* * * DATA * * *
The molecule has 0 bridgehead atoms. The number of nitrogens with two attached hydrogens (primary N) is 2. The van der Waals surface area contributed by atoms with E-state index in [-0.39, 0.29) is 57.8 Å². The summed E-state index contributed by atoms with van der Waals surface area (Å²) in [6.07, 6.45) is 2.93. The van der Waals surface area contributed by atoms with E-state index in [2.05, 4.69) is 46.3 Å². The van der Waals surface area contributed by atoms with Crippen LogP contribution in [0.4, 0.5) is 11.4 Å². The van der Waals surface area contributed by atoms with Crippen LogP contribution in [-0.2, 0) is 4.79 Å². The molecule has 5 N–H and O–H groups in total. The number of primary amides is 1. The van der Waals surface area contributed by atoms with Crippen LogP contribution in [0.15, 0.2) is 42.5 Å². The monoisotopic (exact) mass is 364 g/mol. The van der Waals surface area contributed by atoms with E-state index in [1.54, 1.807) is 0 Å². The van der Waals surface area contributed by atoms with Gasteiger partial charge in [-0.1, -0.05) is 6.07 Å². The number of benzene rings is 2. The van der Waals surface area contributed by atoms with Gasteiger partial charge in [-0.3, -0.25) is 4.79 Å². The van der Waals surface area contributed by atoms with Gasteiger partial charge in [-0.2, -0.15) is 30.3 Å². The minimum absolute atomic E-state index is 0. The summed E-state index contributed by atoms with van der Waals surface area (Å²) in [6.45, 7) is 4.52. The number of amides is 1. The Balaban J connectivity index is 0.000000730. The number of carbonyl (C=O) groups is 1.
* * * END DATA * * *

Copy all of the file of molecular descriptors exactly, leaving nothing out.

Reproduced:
The molecule has 0 bridgehead atoms. The number of nitrogens with two attached hydrogens (primary N) is 2. The van der Waals surface area contributed by atoms with E-state index in [-0.39, 0.29) is 57.8 Å². The summed E-state index contributed by atoms with van der Waals surface area (Å²) in [6.07, 6.45) is 2.93. The van der Waals surface area contributed by atoms with E-state index in [2.05, 4.69) is 46.3 Å². The van der Waals surface area contributed by atoms with Crippen LogP contribution in [0.4, 0.5) is 11.4 Å². The van der Waals surface area contributed by atoms with Crippen LogP contribution in [-0.2, 0) is 4.79 Å². The molecule has 5 N–H and O–H groups in total. The number of primary amides is 1. The van der Waals surface area contributed by atoms with Crippen LogP contribution in [0.15, 0.2) is 42.5 Å². The monoisotopic (exact) mass is 364 g/mol. The van der Waals surface area contributed by atoms with E-state index in [1.54, 1.807) is 0 Å². The van der Waals surface area contributed by atoms with Gasteiger partial charge in [-0.1, -0.05) is 6.07 Å². The number of benzene rings is 2. The van der Waals surface area contributed by atoms with Gasteiger partial charge in [-0.3, -0.25) is 4.79 Å². The van der Waals surface area contributed by atoms with Gasteiger partial charge in [-0.2, -0.15) is 30.3 Å². The minimum absolute atomic E-state index is 0. The summed E-state index contributed by atoms with van der Waals surface area (Å²) in [6.45, 7) is 4.52. The number of amides is 1. The Balaban J connectivity index is 0.000000730. The number of carbonyl (C=O) groups is 1.